Pathways of Faith

'Jalāl al-Dīn Rūmī,' from Oxford Islamic Studies Online

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This article discusses the life of Jalal al-Din Rúmi as background for Reynold Nicholson's translation of Rúmí: Poet and Mystic. The article by Parviz Morewedge is reprinted from The Oxford Encyclopedia of the Islamic World in Oxford Islamic Studies Online.


Mawlānā Jalāl al-Dīn Rūmī (d. 1273), known as Rūmī, was born in the city of Balkh in the greater Persian cultural sphere of Khorāsān, under the rule of Khwārizm shahs, in what is now Tajikistan. A year prior to the Mongol invasion, in 1219, Rūmī's family moved westward to some of the major cities of the Islamic world, such as Nishapur, where Rūmī met Fāriḍ al-Dīn ʿAṭṭār, then to Baghdad, Mecca, Damascus, and finally to Konya in Anatolia, where they settled in what was at the time a province of the Seljuk Empire. Its ruler, ʿAlāʿ al-Dīn (1219–1226), appointed Rūmī's father to the prominent position of judge, preacher, and teacher. At the age of 24, at the death of his father (1230 or 1231), Rūmī took his place as teacher of religious sciences, and continued writing and publishing collections of poems. In 1244, at the age of 37, Rūmī became the devotee of the sixty-year-old traveling dervish Shams-i Tabrīzī, whom Rūmī took to his home for forty days. Thereafter Rūmī's world was transformed through this turbulent personal mystical love relationship, one that troubled Rūmī's acquaintances. Shams attempted to escape by traveling to Damascus, but returned, having been persuaded by a delegation led by Rūmī's son, Sulṭān Walad. Finally, when Shams disappeared in 1247, it was rumored that Rūmī's acquaintances had secretly disposed of Shams.

After his experience with Shams, Rūmī became involved with other older sages, turning them into mediator figures for his mystical aspirations. He continued to teach and write poetry until his death. He also established the Mawlawī (Turk. Mevlevî) order of dervishes in Konya, which became a model for many mystical orders.

At Rūmī's funeral in Konya, Jews, Muslims, and Christians joined company in celebrating their memory of his life. The city houses a mausoleum of his remains. Now a museum operated by the members of his order, it attracts devotees from all over the world.

English translations of Rūmī's poems have been best sellers for decades in the West. Ṣūfī orders, societies, studies, and organizations devoted to Rūmī continue to grow in all parts of the world. The universality of his poetry resembles the appeal of the Christian ethos of love and service, and the charm of the Taoist notion of passive power (yin). In addition to his emphasis on love as a counterbalance to alienation, the following themes pervade Rūmī's poetry.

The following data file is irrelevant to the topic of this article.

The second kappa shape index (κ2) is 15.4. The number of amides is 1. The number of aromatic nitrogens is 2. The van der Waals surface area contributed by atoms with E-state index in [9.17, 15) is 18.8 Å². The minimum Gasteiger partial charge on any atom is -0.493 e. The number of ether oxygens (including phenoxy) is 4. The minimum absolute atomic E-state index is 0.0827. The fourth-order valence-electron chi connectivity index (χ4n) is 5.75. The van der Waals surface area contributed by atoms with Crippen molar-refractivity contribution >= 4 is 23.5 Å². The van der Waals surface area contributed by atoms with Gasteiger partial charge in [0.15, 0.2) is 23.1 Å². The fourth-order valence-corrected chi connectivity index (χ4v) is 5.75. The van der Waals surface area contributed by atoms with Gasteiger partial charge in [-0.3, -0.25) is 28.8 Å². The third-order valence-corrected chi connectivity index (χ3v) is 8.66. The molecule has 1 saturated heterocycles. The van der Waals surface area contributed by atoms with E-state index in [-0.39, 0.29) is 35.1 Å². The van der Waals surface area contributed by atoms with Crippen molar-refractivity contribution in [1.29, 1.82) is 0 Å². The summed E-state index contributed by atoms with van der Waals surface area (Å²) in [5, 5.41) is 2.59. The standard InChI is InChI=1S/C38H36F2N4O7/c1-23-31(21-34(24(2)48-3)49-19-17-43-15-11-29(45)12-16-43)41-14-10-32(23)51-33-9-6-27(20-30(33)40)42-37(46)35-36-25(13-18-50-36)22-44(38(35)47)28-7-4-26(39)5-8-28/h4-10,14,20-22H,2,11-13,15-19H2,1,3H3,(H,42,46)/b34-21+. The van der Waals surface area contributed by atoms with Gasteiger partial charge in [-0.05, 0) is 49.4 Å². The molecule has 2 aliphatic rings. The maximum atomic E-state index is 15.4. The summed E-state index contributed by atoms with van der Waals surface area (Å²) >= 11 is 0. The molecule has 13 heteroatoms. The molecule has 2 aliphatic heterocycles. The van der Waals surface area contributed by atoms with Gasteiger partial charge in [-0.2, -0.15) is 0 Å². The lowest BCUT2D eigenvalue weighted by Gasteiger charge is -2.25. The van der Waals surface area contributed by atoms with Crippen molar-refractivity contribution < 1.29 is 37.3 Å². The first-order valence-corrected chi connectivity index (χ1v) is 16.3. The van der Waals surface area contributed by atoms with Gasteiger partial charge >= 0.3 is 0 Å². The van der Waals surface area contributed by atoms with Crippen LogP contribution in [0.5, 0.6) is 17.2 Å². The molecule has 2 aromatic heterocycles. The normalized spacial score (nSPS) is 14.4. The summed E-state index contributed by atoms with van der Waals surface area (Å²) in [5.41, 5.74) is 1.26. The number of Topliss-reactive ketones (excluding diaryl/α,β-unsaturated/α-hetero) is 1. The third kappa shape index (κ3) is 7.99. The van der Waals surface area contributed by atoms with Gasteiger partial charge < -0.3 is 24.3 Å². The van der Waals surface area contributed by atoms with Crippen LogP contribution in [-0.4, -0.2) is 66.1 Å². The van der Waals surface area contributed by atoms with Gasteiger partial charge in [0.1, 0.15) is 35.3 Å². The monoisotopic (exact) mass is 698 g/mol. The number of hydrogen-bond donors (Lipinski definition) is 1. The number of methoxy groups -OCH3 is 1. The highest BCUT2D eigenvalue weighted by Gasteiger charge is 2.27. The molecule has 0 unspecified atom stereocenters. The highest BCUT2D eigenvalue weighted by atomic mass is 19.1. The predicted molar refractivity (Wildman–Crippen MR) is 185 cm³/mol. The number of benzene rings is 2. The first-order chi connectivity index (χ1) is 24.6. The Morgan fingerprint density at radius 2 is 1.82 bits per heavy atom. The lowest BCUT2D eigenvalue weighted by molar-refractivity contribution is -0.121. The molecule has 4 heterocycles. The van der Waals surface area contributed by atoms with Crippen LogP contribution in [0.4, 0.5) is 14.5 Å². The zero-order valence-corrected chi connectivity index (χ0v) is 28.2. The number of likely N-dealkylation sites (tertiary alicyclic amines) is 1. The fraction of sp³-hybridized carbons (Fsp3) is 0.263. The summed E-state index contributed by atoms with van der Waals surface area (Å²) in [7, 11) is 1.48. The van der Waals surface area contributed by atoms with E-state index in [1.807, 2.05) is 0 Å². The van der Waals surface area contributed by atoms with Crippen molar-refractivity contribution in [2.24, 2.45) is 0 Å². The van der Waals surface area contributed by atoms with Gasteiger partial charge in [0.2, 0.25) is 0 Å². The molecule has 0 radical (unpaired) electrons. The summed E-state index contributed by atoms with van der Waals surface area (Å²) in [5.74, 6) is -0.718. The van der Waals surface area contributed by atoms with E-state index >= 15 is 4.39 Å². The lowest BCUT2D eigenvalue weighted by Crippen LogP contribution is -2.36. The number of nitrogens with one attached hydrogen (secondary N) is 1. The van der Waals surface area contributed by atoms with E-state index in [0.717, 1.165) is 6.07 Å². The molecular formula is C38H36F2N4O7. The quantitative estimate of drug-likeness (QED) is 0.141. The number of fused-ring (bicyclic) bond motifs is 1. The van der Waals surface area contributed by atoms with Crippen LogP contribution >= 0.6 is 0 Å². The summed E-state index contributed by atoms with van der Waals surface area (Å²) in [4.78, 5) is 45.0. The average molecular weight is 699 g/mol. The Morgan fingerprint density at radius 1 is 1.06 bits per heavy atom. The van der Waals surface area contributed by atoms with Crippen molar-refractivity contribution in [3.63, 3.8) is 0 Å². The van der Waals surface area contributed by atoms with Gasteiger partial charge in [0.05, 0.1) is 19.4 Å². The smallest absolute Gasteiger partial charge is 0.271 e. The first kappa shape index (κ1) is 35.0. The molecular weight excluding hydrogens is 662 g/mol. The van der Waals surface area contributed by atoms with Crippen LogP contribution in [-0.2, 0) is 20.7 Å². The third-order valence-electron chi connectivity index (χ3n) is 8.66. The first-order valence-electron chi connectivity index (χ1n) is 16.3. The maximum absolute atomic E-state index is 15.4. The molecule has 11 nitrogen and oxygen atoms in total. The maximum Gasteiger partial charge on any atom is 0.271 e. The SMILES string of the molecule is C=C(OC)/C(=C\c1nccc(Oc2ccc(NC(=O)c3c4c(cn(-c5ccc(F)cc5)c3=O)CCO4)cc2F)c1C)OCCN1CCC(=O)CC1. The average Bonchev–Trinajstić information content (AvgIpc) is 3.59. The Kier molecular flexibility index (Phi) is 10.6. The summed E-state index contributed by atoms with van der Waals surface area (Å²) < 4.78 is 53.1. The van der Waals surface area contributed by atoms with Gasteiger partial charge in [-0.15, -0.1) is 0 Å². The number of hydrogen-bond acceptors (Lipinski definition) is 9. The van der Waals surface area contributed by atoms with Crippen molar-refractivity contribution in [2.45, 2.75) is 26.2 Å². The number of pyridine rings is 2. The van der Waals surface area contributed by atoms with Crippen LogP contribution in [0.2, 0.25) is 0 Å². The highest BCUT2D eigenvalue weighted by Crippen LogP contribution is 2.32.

The Abstractive and Existential Contexts of Mysticism.

In some poems, a mystic perceives his or her existence as an ephemeral accident of an eternal essence. Consequently the mystic needs to annihilate (fanāʿ) the perception of an alienated soul-self, in order to persist (baqāʿ) through a return to his or her essence. An analogy would be a soul perceiving itself as a drop of water, falling into the river of prophecy that flows into the Ocean of God (Shams VIII, 14652). This mode of “abstractive” mysticism depicts the common vision of those who identify the goal and the meaning of their lives as a mere ephemeral symbol of a transpersonal cause, such as a family, a nation, an academic discipline, or a profession. In addition, in an echo of Plato's vision, persons may find their essence in atemporal forms, universals, or ideas. In this mode, Rūmī states that life is generated from the illumination of the Divine, for which persons are particles of rotating dust (Shams VIII, 1231–2); the lover, like a candle, burns in the night of alienation until the dawn (Shams III, 12729); and the lover's alienation burns away in love, as the Divine constitutes our inner eye and our burning lamp (Shams VI, 28410).

In contrast to this “abstractive perspective,” other poems advocate an introverted, existentialistic ethos according to which reality for the mystic is an authentic immediate phenomenon of the self and of being in the world that is echoed in Manṣūr al-Ḥallāj's assertion, “I am the Truth” (ḥaqq) and in Abū Yazīd Bestami's “Glory be to me.” Accordingly, Rūmī asserts that his master Shams is a reflection of himself (Shams III, 16061–66); his intoxication causes the intoxicating dance of the heavens (Shams III, 1605)—an icon for the Aristotelian unmoved mover, for the sake of whose love the heavens move. Rūmī notes that from the heart of the lover emanates a sun that depicts an eternal perspective (Shams III, 12874).

The Unity of Being.